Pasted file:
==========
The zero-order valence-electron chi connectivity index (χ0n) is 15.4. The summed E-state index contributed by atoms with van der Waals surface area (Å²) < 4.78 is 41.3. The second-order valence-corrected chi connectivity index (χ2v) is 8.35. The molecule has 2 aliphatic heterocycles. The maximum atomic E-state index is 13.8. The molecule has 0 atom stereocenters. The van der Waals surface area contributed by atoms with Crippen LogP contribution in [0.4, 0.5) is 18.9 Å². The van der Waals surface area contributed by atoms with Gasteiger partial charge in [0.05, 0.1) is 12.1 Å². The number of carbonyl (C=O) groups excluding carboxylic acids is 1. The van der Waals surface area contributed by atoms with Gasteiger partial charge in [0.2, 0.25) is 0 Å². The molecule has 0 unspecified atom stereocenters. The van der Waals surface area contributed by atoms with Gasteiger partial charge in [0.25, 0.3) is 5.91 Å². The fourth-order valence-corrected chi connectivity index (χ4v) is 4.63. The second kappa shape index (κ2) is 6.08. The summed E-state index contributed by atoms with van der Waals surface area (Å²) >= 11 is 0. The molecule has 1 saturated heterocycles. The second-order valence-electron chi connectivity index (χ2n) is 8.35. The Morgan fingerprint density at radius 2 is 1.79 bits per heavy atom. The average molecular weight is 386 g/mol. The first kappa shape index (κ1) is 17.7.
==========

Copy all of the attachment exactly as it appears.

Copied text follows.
The zero-order valence-electron chi connectivity index (χ0n) is 15.4. The summed E-state index contributed by atoms with van der Waals surface area (Å²) < 4.78 is 41.3. The second-order valence-corrected chi connectivity index (χ2v) is 8.35. The molecule has 2 aliphatic heterocycles. The maximum atomic E-state index is 13.8. The molecule has 0 atom stereocenters. The van der Waals surface area contributed by atoms with Crippen LogP contribution in [0.4, 0.5) is 18.9 Å². The van der Waals surface area contributed by atoms with Gasteiger partial charge in [0.05, 0.1) is 12.1 Å². The number of carbonyl (C=O) groups excluding carboxylic acids is 1. The van der Waals surface area contributed by atoms with Gasteiger partial charge in [0.2, 0.25) is 0 Å². The molecule has 0 unspecified atom stereocenters. The van der Waals surface area contributed by atoms with Gasteiger partial charge in [0.25, 0.3) is 5.91 Å². The fourth-order valence-corrected chi connectivity index (χ4v) is 4.63. The second kappa shape index (κ2) is 6.08. The summed E-state index contributed by atoms with van der Waals surface area (Å²) >= 11 is 0. The molecule has 1 saturated heterocycles. The second-order valence-electron chi connectivity index (χ2n) is 8.35. The Morgan fingerprint density at radius 2 is 1.79 bits per heavy atom. The average molecular weight is 386 g/mol. The first kappa shape index (κ1) is 17.7.